During the first Man-Kzin War, a fighter pilot named Kdapt-Captain was captured by the Catskinner, an artificial intelligence sent by the Terrans to the Alpha Centauri system. Kdapt-Captain was kept in near-total sensory deprivation, except for the smell of his dead and rotting shipmates, suffering from dehydration and starvation for several days, and when he was finally rescued (by humans), claimed to have seen God.
Changing his name to Kdapt-Preacher, he settled on Wunderland and lived as a hermit, telling whomever he met that God made Man, not Kzin, in his own image. He began wearing a mask of human skin during his prayers, so that God might think he was one of His human children.
By the time of the events in Ringworld, Kdaptism has become a minor, if not tolerated, religion. Speaker-to-Animals when confronted tells Louis Wu that he was raised by a Kdaptists but that it 'didn't take.'
|Known Space location|
|Created by||Larry Niven|
|Race(s)||Kzinti, slave races|
|Notable locations||Blood-of-Chwarambr City, Patriarch's Harem|
|Notable characters||Kzinti Patriarch, Speaker-to-Animals, Chuut-Riit, Traat-Admiral, Kdapt-Preacher, Eater-of-Grass|
The Kzin homeworld is called "Kzin" by all other races save the Kzinti, who call it "Homeworld" or "Kzinhome". It orbits the star 61 Ursae Majoris and has stronger surface gravity and both a longer day and year than Earth. The Patriarch rules from a large palace on the world. At the end of the last Man-Kzin War, around 2618, Kzin was occupied and disarmed by human armies.
The Kzinti Patriarch is the leader of the Kzin race. As with other facets of the Kzinti culture, natural selection is used to choose the Patriarch through combat. Throughout the range of the Known Space books, the patriarchy is held by the Riit family. The patriarch has a range of privileges including a protected hunting reserve and the authority to assign full names to Kzin who have brought glory or honour to the Kzinti empire. There are in fact two Patriarchs as the smaller, lost colony of Kzinti on the Ringworld also has a Patriarch, in addition to the main Kzinti empire.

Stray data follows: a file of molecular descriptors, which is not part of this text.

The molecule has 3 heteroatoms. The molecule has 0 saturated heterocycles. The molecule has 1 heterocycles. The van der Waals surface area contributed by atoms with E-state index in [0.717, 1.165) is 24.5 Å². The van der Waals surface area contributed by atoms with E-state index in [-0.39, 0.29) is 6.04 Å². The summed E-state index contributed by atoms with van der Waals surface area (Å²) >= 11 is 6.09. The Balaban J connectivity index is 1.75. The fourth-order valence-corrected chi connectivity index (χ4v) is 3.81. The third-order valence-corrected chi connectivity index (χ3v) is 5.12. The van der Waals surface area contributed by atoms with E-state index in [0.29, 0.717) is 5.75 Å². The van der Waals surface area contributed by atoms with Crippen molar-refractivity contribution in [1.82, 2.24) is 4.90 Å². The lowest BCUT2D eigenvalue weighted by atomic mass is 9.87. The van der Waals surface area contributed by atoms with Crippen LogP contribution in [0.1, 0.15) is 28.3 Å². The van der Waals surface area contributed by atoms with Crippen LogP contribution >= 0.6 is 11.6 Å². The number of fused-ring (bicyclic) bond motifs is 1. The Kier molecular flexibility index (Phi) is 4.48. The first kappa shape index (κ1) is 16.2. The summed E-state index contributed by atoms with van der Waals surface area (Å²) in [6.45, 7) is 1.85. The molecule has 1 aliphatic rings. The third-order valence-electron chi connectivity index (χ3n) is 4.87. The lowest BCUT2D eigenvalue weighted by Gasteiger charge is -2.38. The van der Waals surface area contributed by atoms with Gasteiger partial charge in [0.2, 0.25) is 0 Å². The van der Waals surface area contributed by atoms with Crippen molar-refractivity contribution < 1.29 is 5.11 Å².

In other science fiction
|Star Trek race|
Chuft Captain, a Kzinti
|Base of operations||Patriarchy|
The Kzinti appeared, along with allusions to slavers and stasis boxes, in "The Slaver Weapon", an episode of Star Trek: The Animated Series adapted by Niven from his short story The Soft Weapon. Star Trek: Enterprise, producer Manny Coto, wanted to include the Kzinti in an episode called "Kilkenny Cats" had the series continued beyond its fourth season.
The Kzinti were incorporated into the Star Fleet Universe where they control a powerful empire known as the Kzinti Hegemony, mortal enemies of that universe's Lyran Star Empire – although it is alluded that the Kzinti and Lyrans share common ancestry, a claim both sides violently reject.
The Kzinti are also represented in the lore of the Star Fleet Battles universe tabletop gaming system, with a number of scenarios and starship sheets devoted to them.
The Star Trek Log series, written by Alan Dean Foster, hint that the Caitians are an offshoot race of archaic Kzinti (where both genders are intelligent) who have renounced conquest. According to a memory of Lieutenant M'Ress, secondary communications officer in the Star Trek Logs, the Caitian and Kzinti languages are similar enough that M'Ress can pass as a Kzin just long enough for her to send off a distress call from a Kzinti raiding ship.